Here are the contents of The Mammoth Book of Mindblowing SF edited by Mike Ashley.
1. "Out of the Sun" by Arthur C. Clarke
2. "The Pevatron Rats" by Stephen Baxter *
3. "The Edge of the Map" by Ian Creasey
4. "Cascade Point" by Timothy Zahn
5. "A Dance to Strange Musics" by Gregory Benford
6. "Palindromic" by Peter Crowther
7. "Castle in the Sky" by Robert Reed *
8. "The Hole in the Hole" by Terry Bisson
9. "Hotrider" by Keith Brooke
10. "Mother Grasshopper" by Michael Swanwick
11. "Waves and Smart Magma" by Paul Di Filippo *
12. "The Black Hole Passes" by John Varley
13. "The Peacock King" by Ted White & Larry McCombs
14. "Bridge" by James Blish
15. "Anhedonia" by Adam Roberts *
16. "Tiger Burning" by Alastair Reynolds
17. "The Width of the World" by Ian Watson
18. "Our Lady of the Sauropods" by Robert Silverberg
19. "Into the Miranda Rift" by G. David Nordley
20. "The Rest is Speculation" by Eric Brown *
21. "Vacuum States" by Geoffrey A. Landis
* = New story written for this anthology
You'll note, fairly quickly, the lack of female names in the book, followed, I imagine, by the lack of racial diversity.
Commentary began in the original post by Catherynne Valente, who wrote, "Wow...not a woman in the lot. Been awhile since I've run smack into that. My fragile female mind, she is...not exactly blown." Caitlin Kiernan followed with, "Not even one single female author. Seem, that's mindblowing." Charles Stross was fourth to leave a comment, and he said, "Bonkers. Nothing by James Tiptree Jr., Ursula le Guin, C. J. Cherryh, C. L. Moore, or (insert list here)? I note an interesting mixture of classics with rather newer, more obscure items ... where's Elizabeth Bear? Or -- Aaagh: fail!"
That went on for a bit, until Paul Di Filippo arrived and said:
Dear Friends of SF--
I generally steer clear of controversies in my senescense, having participated in more than my share as a card-carrying cyberpunk--but I simply cannot allow the unanimity of asinine comments on exhibit here to go unremarked-upon.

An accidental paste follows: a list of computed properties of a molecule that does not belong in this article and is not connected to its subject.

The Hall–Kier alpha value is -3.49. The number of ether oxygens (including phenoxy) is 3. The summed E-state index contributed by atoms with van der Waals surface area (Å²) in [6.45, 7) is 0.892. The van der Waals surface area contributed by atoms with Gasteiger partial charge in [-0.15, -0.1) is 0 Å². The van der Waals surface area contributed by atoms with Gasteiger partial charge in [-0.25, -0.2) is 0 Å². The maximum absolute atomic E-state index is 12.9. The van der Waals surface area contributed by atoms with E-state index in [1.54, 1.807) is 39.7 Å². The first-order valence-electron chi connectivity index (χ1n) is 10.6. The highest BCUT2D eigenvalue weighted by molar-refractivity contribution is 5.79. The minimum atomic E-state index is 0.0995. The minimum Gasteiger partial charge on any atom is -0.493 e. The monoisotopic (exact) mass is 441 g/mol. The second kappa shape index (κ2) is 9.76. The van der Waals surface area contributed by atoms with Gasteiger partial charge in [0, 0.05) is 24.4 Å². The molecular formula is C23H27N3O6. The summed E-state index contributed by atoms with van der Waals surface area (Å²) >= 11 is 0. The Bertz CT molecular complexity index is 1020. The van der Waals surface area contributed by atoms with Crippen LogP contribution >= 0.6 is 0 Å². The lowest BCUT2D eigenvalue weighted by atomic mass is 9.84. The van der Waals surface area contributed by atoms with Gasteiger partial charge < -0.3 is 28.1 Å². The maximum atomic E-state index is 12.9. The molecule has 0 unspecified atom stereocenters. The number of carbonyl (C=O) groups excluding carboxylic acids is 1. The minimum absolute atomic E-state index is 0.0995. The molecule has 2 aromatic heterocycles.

Every single commenter here seems to me to be committing a logical fallacy of tremendous dimension, one so big it distorts entire worldviews:
DEMANDING THAT EVERY SINGLE INSTANCE OF EVERYTHING COMPOSITE SHOULD BE ABSOLUTELY STATISTICALLY REPRESENTATIVE OF THE COMPOSITION OF THE ENTIRE COSMOS
You know what: a potato field is not likely to contain corn plants. A pine forest might feature an oak or three, but be 99% pine trees. The Beatles were 4 white guys. Sonic Youth has no people of color! My ream of copy paper is all white, with no sheets of lettuce included!
Variety is great. Heterogeniety is great. Bias and prejudice suck. A genre--VIEWED AS A WHOLE--must feature a million different voices to be accurate and interesting.
BUT NOT EVERY SINGLE BOOK OR MAGAZINE OR BAND OR WORK OF ART NEEDS TO CONFORM TO THE LATEST CENSUS RESULTS.
A shiny coin if you can guess how it went after that?
"Paul, I'll see your asinine and raise you a fatuous."
"Paul, I completely disagree with your position."
"Dear Paul Di Filippo,
What the hell is wrong with you? I mean, I feel I could answer that question on my own (you're a man, you write SF, you have a vested interest in status quo and keeping things the way they are: to your benefit) but I'm really hoping that maybe this morning you woke up and took a FailPill or maybe hit your head on something or maybe just forgot to insert the hard drive that allows you to make logical comments and not sound like a completely out of touch, boorish, privileged jerk."
Personally, I thought the last was a bit uncool, given that Di Filippo has always struck me (on his blog and in his reviews and fiction) as a alright sort've guy, and hardly one who'd promote sexism, racism, or anything of the such. But then, you know, it's not like Tempest Bradford has ever been accused of being subtle.
From Jim Hines, in a post entitled, 'Here We Go Again':
Most of the frustration I’ve seen expressed over this sort of thing, my own included, comes from a very different place. My sentiment about the anthology wasn’t so much “This editor is a horribly sexist oppressive Nazi” as much as it was “Here we go again.” If you see this as an isolated incident, it might not feel like a big deal. If you see it as yet another white-male-dominated project in a long history of such, then it becomes more frustrating. As an isolated anthology it’s annoying; as a symptom of a larger and ongoing problem within the genre, it’s both discouraging and highly troubling.